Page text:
Years ago, there was a certain day when I traveled by bus, for ten hours, through a dark gray, sleeting, hopeless winter landscape, over roads that varied between frozen mud and black ice. I had a lot of time to brood over unhappy recent events.
It was a long trip. However, the kind hands of my friends Nancy and Al were there to help as I climbed stiffly off the bus. Minutes later, I was sitting in their kitchen. Nancy is an artist. Two of the walls were parakeet yellow, and in fact exuberant wings were drawn flying to the ceiling. The other walls were painted a warm apricot, with cross-hatching in dark gold to represent a honeycomb's cells.
They had cooked all day. Correctly gauging my mental state--"Your blood sugar must be in your boots," she said--we started with dessert. This was my favorite: French vanilla ice cream with eggy golden pound cake. You tear off chunks of the cake and use them to scoop up smooth, soft, vanilla-fragrant gobs of the ice cream. Eat them together.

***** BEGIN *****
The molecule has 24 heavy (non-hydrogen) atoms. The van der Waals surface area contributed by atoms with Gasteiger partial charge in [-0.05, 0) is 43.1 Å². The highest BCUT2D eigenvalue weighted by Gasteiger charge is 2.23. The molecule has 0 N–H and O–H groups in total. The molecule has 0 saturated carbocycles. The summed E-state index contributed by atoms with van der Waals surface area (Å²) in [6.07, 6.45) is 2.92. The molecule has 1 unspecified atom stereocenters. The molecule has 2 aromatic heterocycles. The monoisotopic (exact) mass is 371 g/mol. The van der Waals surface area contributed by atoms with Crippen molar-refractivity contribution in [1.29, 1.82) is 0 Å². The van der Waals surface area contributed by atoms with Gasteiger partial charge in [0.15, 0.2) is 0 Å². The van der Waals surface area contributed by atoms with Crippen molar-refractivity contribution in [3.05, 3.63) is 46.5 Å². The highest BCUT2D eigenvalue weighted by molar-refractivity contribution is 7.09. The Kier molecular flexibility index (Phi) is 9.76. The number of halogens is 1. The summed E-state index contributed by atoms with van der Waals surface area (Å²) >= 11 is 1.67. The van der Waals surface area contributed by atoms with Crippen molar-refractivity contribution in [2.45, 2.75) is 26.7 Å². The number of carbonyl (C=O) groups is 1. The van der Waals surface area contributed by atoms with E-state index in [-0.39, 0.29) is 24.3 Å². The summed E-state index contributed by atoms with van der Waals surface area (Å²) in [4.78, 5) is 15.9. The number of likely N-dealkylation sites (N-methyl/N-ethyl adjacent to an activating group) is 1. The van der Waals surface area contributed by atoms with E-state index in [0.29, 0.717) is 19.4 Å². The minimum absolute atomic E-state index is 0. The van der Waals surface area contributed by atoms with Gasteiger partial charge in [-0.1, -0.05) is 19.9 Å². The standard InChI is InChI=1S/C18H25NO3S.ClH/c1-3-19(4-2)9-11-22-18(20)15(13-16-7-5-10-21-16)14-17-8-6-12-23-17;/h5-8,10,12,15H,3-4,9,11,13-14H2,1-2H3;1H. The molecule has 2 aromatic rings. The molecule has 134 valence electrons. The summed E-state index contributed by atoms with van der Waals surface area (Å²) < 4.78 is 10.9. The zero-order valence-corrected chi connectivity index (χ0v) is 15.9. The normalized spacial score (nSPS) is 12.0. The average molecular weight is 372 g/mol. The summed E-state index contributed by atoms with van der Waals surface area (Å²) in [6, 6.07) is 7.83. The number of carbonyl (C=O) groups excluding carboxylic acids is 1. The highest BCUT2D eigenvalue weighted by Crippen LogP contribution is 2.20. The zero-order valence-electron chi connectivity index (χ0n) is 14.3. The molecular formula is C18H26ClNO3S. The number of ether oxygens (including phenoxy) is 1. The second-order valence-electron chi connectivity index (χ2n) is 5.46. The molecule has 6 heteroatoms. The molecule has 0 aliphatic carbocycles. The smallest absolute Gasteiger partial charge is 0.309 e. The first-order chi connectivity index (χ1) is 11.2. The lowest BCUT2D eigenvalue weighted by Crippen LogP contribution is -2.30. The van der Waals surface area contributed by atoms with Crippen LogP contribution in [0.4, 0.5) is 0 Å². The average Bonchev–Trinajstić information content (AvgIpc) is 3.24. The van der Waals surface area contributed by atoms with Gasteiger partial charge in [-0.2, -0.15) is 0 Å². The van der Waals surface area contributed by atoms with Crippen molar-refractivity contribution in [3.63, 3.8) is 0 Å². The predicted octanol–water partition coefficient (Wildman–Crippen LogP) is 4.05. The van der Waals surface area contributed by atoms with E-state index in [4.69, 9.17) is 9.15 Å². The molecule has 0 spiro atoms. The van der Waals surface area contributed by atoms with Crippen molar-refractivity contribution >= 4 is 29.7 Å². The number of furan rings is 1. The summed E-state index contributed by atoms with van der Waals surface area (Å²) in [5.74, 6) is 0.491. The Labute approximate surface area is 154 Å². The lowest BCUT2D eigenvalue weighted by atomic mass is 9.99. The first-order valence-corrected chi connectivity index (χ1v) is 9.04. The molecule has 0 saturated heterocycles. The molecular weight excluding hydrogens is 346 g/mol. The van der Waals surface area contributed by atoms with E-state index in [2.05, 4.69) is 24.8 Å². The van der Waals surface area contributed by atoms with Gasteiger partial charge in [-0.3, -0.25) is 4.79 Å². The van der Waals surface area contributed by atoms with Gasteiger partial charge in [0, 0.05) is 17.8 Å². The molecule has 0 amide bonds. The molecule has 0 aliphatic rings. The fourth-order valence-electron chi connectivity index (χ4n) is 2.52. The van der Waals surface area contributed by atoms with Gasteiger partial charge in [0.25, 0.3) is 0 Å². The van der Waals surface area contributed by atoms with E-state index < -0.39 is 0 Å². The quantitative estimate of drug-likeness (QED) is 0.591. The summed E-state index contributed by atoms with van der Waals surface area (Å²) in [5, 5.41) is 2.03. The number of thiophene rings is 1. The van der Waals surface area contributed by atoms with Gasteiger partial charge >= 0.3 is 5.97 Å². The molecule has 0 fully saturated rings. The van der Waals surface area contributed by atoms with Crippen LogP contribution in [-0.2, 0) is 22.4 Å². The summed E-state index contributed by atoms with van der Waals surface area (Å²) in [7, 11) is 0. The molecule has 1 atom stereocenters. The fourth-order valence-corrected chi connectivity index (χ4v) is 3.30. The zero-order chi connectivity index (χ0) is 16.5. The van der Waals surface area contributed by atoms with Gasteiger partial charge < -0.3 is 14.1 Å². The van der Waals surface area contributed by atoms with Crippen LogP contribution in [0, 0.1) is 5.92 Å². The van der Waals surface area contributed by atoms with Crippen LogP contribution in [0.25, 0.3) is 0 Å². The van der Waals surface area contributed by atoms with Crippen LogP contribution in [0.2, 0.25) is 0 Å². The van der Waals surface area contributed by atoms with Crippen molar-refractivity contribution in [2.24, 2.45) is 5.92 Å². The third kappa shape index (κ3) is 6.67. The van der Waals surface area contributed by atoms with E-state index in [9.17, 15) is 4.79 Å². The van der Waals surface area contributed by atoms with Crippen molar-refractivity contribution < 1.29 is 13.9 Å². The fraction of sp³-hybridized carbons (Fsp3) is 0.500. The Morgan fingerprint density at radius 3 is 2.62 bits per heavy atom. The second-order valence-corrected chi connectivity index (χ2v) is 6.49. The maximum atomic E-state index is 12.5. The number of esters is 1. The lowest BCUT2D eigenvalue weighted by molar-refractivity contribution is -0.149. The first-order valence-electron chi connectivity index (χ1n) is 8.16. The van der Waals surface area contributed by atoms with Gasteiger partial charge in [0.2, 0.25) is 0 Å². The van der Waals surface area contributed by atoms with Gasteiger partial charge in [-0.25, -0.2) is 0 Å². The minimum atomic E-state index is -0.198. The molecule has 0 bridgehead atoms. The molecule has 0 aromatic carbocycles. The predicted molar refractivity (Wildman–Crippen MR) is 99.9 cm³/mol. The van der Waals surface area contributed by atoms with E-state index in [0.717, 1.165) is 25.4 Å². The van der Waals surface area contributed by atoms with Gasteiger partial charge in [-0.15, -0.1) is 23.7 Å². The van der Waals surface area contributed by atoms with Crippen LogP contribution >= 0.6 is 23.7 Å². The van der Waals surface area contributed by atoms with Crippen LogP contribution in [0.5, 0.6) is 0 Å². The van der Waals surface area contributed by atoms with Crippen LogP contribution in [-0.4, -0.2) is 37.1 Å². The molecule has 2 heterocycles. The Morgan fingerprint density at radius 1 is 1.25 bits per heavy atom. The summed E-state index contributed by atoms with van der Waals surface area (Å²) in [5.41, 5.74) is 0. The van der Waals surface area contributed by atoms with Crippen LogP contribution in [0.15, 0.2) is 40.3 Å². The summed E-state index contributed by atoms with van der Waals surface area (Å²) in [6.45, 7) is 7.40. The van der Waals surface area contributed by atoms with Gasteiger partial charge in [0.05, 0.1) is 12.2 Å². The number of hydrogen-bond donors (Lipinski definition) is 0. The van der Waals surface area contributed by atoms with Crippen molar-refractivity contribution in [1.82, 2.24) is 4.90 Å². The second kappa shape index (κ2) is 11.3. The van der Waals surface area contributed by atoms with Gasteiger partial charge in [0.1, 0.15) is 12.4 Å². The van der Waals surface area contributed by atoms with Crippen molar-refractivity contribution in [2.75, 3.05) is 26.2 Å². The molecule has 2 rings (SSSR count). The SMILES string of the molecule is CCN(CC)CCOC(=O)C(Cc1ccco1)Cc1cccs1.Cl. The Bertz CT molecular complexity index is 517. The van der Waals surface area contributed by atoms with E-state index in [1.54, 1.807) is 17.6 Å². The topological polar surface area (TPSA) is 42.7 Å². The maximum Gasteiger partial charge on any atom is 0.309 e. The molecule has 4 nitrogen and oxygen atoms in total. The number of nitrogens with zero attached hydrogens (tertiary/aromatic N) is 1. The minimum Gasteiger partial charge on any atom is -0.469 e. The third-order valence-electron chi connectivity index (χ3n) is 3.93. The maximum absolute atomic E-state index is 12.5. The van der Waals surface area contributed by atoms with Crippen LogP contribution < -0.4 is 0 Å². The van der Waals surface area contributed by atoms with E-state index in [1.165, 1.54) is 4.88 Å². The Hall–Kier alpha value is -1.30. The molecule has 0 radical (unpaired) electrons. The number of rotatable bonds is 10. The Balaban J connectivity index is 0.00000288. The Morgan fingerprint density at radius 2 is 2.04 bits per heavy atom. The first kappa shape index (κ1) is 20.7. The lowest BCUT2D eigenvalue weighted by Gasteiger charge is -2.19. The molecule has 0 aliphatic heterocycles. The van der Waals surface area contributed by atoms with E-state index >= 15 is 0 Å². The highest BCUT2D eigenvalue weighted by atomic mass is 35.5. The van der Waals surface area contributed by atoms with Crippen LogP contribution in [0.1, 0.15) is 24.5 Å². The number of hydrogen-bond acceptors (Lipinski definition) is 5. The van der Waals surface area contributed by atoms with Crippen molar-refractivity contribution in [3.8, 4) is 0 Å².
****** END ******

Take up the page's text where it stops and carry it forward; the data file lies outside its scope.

A crisply browned pork loin followed, with rich gravy. Let's admit it: succulent grease is good for what ails you. It gilds and heals the nerve endings. There was Seven Jewel Rice, there were brandied peaches in a blue canning jar. There was comforting Grandma food in the form of creamed corn in a blue willow dish, with poached eggs on top and three tiny circles of spice--cumin, pepper and paprika--on each egg. They had done all this for me.
Hunger is said to be the best sauce. I think that a better one is when you realize that affectionate eyes have studied your tastes, quietly and without fanfare, and acted on them. There are people on earth who think you should have what you like. And within their walls of apricot, honey and sun, the most stubborn ice crystals can thaw.